Pointless star Richard Osman discusses life-long battle with food addiction
'It will be with me for the rest of my life'
Pointless star Richard Osman has opened up about his life-long battle with food addiction during a recent appearance on BBC Radio 4's Desert Island Discs.
Speaking with host Lauren Laverne, Osman - who recently found great success as an author with his hit book The Thursday Murder Club - spoke of his battle with food addiction and revealed that he has sought therapy for the issue over the years.
“There hasn’t been a day of my life since the age of nine where I haven’t thought about problems with food and how it affects me. And it will be with me for the rest of my life, I know that. I’m either controlling it or not controlling it at any given time, and these days I control it more often than I don’t," Osman told Laverne.
Whilst perhaps not as common as drug or alcohol addiction, eating food that is rich in sugar, salt or fat releases dopamine in the brain, similar to most addictive drugs.
Those battling this type of addiction can often find themselves facing a loss of control when it comes to food, alongside bouts of compulsive eating. Combined, these can ultimately lead to changes in the chemicals present in your brain, according to the Food Addiction Institute.
Osman told Laverne that while food addiction is devoid of the same "doomed glamour" of other vices, it still has the same dangerous impact.
"If an alcoholic came to my house they would be shocked to see bottles of gin and bottles of wine, completely untouched. Because an alcoholic couldn’t have that in their house," Osman told Laverne.
"And if I came to your house and there were crisps or chocolate bars untouched in the fridge, I’d be like ‘What? How are they untouched?’ – if I’m going through an episode."
Osman revealed that it was during a "directionless" period of his career where his addiction really took hold.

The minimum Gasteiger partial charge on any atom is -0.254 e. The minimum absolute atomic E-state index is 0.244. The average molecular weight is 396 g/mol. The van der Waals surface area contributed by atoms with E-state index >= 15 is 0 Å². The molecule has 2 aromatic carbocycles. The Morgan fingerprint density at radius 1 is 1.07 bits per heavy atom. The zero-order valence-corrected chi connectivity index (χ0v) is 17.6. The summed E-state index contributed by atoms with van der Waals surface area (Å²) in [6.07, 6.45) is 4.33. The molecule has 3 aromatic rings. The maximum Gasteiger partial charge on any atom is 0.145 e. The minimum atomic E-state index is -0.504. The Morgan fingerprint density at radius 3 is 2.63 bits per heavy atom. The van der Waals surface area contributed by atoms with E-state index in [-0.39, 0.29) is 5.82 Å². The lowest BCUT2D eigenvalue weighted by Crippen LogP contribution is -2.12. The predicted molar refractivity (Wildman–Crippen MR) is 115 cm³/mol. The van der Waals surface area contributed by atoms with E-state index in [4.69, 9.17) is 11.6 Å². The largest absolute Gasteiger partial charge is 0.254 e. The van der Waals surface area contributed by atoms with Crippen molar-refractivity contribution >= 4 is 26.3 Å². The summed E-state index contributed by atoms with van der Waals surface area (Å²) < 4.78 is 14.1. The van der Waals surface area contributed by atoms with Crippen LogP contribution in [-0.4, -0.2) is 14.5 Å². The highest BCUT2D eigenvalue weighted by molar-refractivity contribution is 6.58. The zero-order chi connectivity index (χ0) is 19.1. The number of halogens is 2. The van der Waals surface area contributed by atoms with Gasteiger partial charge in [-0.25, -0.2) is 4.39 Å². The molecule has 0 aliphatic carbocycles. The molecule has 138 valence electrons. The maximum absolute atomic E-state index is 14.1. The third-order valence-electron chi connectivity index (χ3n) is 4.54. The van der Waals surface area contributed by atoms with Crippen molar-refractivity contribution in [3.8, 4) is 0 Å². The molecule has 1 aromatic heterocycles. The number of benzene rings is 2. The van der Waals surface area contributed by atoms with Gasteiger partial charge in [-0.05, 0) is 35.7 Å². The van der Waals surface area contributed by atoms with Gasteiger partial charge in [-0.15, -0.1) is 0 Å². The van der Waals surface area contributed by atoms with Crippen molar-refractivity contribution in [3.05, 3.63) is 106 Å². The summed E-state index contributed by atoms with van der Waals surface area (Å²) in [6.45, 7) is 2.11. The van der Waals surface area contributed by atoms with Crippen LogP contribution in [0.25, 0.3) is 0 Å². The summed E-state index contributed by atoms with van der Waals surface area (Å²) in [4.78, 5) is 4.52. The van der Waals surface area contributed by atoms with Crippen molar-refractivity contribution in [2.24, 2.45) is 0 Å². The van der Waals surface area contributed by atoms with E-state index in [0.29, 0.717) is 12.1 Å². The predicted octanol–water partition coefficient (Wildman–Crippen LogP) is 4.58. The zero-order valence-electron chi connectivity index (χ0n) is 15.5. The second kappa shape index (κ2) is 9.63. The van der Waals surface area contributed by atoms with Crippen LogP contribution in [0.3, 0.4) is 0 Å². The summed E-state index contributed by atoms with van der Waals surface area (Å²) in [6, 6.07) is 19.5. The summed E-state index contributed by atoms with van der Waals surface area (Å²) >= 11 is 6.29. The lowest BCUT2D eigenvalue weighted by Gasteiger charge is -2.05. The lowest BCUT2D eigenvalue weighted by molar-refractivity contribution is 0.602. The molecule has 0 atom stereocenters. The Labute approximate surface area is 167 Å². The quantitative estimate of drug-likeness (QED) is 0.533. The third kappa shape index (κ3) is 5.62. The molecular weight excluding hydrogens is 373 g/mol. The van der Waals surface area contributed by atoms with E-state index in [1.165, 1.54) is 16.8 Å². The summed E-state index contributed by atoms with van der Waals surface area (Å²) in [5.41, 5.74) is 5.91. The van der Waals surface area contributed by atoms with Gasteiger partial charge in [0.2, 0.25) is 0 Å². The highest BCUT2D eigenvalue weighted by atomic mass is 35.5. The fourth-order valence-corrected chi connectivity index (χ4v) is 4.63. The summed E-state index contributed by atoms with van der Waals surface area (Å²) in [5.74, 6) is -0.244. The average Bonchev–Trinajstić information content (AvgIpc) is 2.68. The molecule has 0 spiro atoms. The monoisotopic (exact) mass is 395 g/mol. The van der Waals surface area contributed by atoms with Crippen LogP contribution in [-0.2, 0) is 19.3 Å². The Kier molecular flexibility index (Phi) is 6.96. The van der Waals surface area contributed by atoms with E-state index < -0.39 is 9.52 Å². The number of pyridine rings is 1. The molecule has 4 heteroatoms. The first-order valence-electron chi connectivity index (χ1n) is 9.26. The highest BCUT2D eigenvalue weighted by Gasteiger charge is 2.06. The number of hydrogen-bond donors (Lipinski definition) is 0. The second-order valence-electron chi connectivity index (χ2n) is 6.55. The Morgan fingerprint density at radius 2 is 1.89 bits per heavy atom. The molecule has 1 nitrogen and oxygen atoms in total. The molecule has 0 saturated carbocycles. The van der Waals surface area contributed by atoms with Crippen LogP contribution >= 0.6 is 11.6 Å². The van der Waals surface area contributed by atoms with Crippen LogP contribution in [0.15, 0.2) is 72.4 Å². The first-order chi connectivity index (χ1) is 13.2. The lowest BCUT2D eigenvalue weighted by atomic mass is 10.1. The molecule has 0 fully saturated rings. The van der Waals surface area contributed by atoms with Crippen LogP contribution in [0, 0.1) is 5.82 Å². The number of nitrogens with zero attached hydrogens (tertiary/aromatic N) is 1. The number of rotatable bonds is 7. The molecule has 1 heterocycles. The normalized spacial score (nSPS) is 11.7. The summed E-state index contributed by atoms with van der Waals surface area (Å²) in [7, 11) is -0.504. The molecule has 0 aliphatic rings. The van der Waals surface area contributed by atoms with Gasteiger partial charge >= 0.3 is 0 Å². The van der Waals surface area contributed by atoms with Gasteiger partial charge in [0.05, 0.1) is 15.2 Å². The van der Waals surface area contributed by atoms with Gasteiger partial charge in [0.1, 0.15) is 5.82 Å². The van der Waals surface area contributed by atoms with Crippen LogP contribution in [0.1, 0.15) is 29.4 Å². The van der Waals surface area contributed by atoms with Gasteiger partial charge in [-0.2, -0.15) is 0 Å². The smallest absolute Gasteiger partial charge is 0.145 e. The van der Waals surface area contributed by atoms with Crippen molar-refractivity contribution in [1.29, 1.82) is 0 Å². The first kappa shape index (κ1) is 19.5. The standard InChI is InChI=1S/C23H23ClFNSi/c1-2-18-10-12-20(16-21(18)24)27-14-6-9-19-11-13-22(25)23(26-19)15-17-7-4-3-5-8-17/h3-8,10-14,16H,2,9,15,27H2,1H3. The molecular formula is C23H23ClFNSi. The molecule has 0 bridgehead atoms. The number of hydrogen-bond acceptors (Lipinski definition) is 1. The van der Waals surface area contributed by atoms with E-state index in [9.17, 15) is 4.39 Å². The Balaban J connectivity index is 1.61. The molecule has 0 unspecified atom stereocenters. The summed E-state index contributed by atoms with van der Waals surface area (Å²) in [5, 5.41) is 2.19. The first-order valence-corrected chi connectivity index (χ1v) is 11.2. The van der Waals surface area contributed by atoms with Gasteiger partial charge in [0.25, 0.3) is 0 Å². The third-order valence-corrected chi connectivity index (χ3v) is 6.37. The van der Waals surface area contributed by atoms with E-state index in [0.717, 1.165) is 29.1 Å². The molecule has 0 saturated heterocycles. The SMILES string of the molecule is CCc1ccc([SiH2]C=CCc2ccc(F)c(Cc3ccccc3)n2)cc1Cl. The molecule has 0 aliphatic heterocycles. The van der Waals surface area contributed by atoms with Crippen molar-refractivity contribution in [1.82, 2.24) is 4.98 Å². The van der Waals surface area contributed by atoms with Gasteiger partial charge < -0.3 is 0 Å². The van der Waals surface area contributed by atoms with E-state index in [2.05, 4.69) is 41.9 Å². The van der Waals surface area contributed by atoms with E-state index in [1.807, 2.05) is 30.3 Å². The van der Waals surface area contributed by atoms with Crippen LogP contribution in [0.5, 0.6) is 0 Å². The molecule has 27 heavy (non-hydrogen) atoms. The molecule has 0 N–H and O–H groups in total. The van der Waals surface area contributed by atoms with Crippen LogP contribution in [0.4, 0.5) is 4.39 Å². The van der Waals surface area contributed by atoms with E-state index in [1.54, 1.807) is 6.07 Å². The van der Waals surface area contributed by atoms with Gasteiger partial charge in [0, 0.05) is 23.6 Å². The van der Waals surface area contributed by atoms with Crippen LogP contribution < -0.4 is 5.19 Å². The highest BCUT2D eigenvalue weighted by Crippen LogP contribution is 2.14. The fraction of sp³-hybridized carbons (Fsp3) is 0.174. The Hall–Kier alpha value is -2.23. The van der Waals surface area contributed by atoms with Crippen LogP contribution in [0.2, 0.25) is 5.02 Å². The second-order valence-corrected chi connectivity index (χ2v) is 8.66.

“I think it is that thing of, my career was going well and I was successful, and I had kids, so I had all the things that I thought were the thing that I needed or the thing that was going to make everything OK, and none of them did,” he explained.
“And getting older and older and just working out that I was slightly directionless, and I had various addictive behaviours as well.
“As soon as you have an addictive behaviour you know that something’s up because you know you’re hiding something or controlling something.
The author and TV personality went on to highlight the "tricky" nature of trying to distance yourself from this particular habit - before assuring listeners that it was possible, despite its difficulties.
"Food is a tricky one, because booze and drugs you can just give up. [It's] unbelievably difficult but [with] a zero-tolerance policy," he explained. "Whereas if you’re addicted to food or to love or all these things that are sustaining, you do still have to have them, and so it’s quite a hard one to work your way out of."
He went on to add: "you have to eat, it’s actually quite hard and sometimes you do slip but I try my best and I certainly have no shame about it now and anyone at home who overeats or, and thinks it’s ridiculous, you’ve just got to divorce that."
Listen to the full interview here.
For help, guidance and further information on eating disorders, the charity BEAT keep their helplines open 365 days a year
NHS advice on eating disorders can be found here
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